The Movement of Seismic Waves Through the Earth

The Movement of Seismic Waves Through the Earth 

Wave Fronts and Travel Times 

The propagation of earthquake waves.
The energy released by an earthquake moves through rock in the form of waves, just as waves propagate outward from the impact point of a pebble on the surface of a pond. The boundary between the rock through which a wave has passed and the rock through which it has not yet passed is called a wave front. In 3-D, a wave front expands outward from the earthquake focus like a growing bubble. We can represent a succession of waves in a drawing by a series of concentric wave fronts. The changing position of an imaginary point on a wave front as the front moves through rock is called a seismic ray. You can picture a seismic ray as a line drawn perpendicular to a wave front; each point on a curving wave front follows a slightly different ray (figure above a). The time it takes for a wave to travel from the focus to a seismometer along a given ray is the travel time along that ray.
 
The ability of a seismic wave to travel through a certain material, as well as the velocity at which it travels, depends on the character of the material. Factors such as density (mass per unit volume), rigidity (how stiff or resistant to bending a material is), and compressibility (how easily a material’s volume changes in response to squashing) all affect seismic wave movement. Studies of seismic waves reveal the following:
  • Seismic waves travel at different velocities in different rock types (figure above b). For example, P-waves travel at 8 km per second in peridotite (an ultramafic igneous rock), but at only 3.5 km per second in sandstone (a porous sedimentary rock). Therefore, waves accelerate or slow down if they pass from one rock type into another. 
  • Seismic waves travel more slowly in magma than in solid rock of the same composition, and more slowly in molten iron alloy than in solid iron alloy (figure above c). 
  • Both P-waves and S-waves can travel through a solid, but only P-waves can travel through a liquid (figure above d).

Reflection and Refraction of Wave Energy 

Refraction and reflection of waves.
Shine a flash light into a container of water so that the light ray hits the boundary (or interface) between water and air at an angle. Some of the light bounces off the water surface and heads back up into the air, while some enters the water  (figure above a). The light ray that enters the water bends at the air water boundary so the angle between the ray and the boundary in the air is different from the angle between the ray and the boundary in the water. Physicists refer to the light ray that bounces off the air-water boundary and heads back into the air as the reflected ray, and the ray that bends at the boundary as the refracted ray. The phenomenon of bouncing off is reflection, and the phenomenon of bending is refraction. Wave reflection and refraction take place at the interface between two materials, if the wave travels at different velocities in the two materials.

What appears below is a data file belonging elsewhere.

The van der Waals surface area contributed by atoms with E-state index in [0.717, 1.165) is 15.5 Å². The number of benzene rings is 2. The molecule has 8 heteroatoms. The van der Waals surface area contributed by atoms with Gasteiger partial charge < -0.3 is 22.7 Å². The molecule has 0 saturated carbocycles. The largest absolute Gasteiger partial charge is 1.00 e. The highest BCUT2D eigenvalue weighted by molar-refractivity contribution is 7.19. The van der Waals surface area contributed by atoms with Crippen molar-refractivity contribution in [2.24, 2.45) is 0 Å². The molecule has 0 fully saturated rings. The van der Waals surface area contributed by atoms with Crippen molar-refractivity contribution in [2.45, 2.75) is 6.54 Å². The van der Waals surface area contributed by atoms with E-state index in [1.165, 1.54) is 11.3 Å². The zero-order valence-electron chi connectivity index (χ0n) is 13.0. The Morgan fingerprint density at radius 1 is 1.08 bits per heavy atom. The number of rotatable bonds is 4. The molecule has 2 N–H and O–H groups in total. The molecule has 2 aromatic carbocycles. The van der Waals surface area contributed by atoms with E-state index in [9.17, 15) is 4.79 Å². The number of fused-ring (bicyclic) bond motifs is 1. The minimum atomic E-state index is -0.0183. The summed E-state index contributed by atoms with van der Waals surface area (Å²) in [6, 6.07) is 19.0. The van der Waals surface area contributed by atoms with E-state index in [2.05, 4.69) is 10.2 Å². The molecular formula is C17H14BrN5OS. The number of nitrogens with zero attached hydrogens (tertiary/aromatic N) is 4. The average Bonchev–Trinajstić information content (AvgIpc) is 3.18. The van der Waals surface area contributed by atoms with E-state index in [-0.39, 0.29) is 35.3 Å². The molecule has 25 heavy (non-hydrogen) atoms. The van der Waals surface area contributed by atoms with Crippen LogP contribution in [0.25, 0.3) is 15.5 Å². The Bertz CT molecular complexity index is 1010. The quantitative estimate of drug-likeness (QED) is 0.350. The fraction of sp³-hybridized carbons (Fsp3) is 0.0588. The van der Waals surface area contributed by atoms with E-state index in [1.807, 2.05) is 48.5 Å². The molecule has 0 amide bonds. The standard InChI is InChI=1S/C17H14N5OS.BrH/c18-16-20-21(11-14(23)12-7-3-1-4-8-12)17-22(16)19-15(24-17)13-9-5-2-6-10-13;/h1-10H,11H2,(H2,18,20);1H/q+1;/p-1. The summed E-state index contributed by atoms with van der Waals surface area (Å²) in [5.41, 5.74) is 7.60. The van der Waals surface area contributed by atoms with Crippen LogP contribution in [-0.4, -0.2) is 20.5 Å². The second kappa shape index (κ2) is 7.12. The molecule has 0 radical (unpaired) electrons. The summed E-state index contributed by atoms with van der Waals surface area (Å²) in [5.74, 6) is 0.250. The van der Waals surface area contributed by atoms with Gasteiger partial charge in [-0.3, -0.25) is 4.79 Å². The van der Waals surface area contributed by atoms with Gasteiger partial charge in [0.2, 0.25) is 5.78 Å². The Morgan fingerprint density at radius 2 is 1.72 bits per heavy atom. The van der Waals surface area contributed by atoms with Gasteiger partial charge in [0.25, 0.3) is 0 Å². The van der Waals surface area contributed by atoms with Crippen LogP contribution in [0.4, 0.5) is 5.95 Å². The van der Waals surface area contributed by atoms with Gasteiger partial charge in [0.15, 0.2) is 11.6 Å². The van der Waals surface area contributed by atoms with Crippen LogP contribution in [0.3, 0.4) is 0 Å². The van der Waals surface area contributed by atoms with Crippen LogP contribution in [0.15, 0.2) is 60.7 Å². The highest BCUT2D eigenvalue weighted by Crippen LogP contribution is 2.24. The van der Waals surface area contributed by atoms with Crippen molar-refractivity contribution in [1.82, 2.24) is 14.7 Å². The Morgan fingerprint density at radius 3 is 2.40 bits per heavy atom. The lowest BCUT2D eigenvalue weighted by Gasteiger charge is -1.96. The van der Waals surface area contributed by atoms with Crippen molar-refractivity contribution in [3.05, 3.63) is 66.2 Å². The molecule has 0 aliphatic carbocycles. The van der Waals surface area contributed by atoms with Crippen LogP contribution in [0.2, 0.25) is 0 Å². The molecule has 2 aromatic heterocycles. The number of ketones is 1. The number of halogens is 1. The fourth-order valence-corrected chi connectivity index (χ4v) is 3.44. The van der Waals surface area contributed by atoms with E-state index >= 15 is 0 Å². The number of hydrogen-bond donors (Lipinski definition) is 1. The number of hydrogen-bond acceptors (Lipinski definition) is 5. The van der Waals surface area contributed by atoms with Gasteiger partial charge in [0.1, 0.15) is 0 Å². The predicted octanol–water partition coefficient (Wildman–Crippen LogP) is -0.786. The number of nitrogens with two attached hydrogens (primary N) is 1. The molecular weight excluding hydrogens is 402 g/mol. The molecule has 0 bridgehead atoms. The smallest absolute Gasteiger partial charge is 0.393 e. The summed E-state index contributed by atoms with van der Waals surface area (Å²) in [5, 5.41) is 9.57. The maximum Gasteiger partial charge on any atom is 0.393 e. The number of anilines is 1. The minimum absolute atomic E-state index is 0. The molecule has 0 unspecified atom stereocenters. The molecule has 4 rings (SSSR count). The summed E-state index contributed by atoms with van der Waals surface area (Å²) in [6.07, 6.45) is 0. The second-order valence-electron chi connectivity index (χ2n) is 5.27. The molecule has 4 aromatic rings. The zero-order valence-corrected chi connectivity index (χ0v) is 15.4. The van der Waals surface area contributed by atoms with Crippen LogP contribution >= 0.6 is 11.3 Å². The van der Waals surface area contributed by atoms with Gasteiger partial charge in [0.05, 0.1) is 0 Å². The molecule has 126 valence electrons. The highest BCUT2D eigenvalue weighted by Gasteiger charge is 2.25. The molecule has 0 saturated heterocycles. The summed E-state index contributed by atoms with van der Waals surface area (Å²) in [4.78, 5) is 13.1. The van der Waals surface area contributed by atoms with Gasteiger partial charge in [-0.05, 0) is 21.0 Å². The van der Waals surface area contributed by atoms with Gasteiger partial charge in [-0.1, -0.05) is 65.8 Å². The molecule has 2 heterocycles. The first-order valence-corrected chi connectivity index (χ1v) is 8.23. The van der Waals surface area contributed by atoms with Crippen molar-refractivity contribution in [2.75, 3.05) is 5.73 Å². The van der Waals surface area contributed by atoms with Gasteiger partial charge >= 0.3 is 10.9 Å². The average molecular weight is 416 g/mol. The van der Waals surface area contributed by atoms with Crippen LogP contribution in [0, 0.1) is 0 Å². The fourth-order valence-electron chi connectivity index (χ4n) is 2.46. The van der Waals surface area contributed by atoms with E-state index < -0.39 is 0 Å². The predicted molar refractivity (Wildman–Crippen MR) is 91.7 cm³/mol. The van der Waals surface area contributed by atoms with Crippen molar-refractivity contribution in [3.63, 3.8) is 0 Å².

Seismic energy travels in the form of waves, so seismic waves reflect and/or refract when reaching the interface between two rock layers if the waves travel at different velocities in the two layers. For example, imagine a layer of sandstone overlying a layer of basalt. Seismic velocities in sandstone are slower than in basalt, so as seismic waves reach the boundary,  some reflect and some refract. The amount and direction of refraction at a boundary depend on the contrast in wave velocity across the boundary and on the angle at which a wave hits the interface. As a rule, if waves enter a material through which they will travel more slowly, the rays representing the waves bend down and away from the interface. For example, the light ray in figure above b bends down when hitting the air-water boundary because light travels more slowly in water. This relation makes sense if you picture a car driving from a paved surface diagonally onto a sandy beach the wheel that rolls onto the sand first slows down relative to the wheel still on the pavement, causing the car to turn toward the sand. Alternatively, if the ray were to pass from a layer in which it travels slowly into one in which it travels more rapidly, the rays representing the waves would bend up and toward the interface (figure above b).
Credits: Stephen Marshak (Essentials of geology)
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